Thursday, March 10, 2011

Jonathan Miller to leave State Government

Jonathan Miller, a longtime fixture in state government since his election statewide as treasurer in late 1999, has announced his resignation as Secretary of Finance and Administration, following 3.5 years in the position.

As he goes into the private sector, Miller is launching The Recovering Politician.

Excerpts from Jonathan's email blast:
Today, I've announced that as of March 31, I will be leaving Kentucky state government, for which I have served with both pride and humility for more than 11 years. Throw in a few campaigns, as well a tour of Capitol Hill and the Clinton/Gore Administration, and I've spent nearly my entire adult life within the political system.

It's been an amazing ride. I’ve learned everything I needed to know about this country during my last two decades in the political arena. But I’ve learned most of all that to be the change I wanted to be in office, I’d have to stop campaigning for one.

While I will always believe in the nobility of public service -- as well as the critical role of government in the nation's betterment -- I've come to conclude that some of our most intractable problems require the inspiration and leadership of the private sector. At least in the short term, I believe that our hyper-partisan, deeply-polarized political system is incapable of developing on its own the solutions necessary to deal with issues such as climate change, energy independence, and universal broadband expansion.

That's why, on April 1, I will start doing my small part to make a difference from a different platform. And as is typical with my easily-distracted mindset, my post-politics career will emerge in several different guises.

First, I will be taking the position of Senior Advisor to Wellford Energy, a firm dedicated to helping develop and finance clean energy projects across the country. This move will reunite me with my longtime mentor and friend, Harrison Wellford, former Presidential adviser, energy executive, and global expert on clean energy issues.

I will also be joining the Lexington office of Frost Brown Todd, a full-service regional law firm with offices in Kentucky, Ohio, Indiana, and Tennessee. My law practice will span energy, finance, and technology issues, but the firm also provides services in a wide variety of practice areas, and I look forward to working with this outstanding collection of attorneys.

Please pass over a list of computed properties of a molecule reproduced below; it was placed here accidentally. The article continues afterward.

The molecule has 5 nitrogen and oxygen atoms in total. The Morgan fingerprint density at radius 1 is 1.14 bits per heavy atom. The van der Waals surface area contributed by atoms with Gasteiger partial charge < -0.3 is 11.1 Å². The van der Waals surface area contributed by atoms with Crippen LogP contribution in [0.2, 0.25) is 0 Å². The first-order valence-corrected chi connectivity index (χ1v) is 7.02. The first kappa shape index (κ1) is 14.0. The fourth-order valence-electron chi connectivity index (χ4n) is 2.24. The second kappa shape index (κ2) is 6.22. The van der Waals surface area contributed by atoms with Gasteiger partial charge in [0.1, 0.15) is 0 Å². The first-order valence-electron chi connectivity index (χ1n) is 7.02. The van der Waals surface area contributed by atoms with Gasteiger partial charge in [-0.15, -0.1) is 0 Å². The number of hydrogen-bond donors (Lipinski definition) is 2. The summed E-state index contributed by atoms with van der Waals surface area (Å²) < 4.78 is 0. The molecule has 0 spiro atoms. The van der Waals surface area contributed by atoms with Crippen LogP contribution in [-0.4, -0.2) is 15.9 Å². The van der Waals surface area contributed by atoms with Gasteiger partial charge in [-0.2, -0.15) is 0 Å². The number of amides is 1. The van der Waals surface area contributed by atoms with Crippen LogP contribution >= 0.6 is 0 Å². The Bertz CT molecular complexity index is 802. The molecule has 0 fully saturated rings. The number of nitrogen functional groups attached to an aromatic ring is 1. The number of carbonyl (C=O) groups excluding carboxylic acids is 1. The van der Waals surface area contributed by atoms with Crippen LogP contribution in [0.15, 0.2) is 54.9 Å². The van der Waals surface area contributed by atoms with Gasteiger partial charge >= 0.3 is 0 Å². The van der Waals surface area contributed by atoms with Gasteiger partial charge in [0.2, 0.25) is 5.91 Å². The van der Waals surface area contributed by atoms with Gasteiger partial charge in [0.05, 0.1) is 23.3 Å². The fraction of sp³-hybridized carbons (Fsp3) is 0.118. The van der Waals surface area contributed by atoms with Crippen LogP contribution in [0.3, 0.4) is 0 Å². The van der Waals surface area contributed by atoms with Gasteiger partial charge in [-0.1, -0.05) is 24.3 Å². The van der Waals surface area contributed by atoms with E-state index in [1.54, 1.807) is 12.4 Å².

Finally, and perhaps most relevant to my friends, I am going to re-ignite my writing career, which has been in remission for nearly five years, since the publication of The Compassionate Community.

I am very excited to announce that on April Fools' Day, I will launch "The Recovering Politician": a Web site dedicated to civil discourse on the issues of the day -- from politics, to sports, to pop culture, to faith, to whatever happens to be on my iPad at any particular moment. I'm especially pleased to report that I've already recruited 18 other "recovering politicians" as regular contributors to the site, each of them offering their own opinions on a wide range of issues, from the unique perspective of former officials with experience in the arena, but who are now freed from the biases and political pressures of incumbency.[...]

While I couldn't be more excited about my second act, I will surely miss the people with whom I've been working during the past 3 1/2 years as Kentucky's Secretary of Finance and Administration. The staff at the Finance Cabinet is composed of the most incredible mix of diverse talent. My outstanding former Deputy and soon-to-be successor, Lori Flanery, will be blessed with an incredible base of support, expertise, and creative ideas, and they with her leadership.

Most of all, I will miss working with my boss, the Governor, and his boss, the First Lady. Steve and Jane Beshear are two of the finest, most compassionate people I have ever encountered inside of politics and out. Kentucky is so fortunate to have their leadership. And I will work hard to support the Governor's re-election in November.
Thank you for your many years of service, Jonathan.

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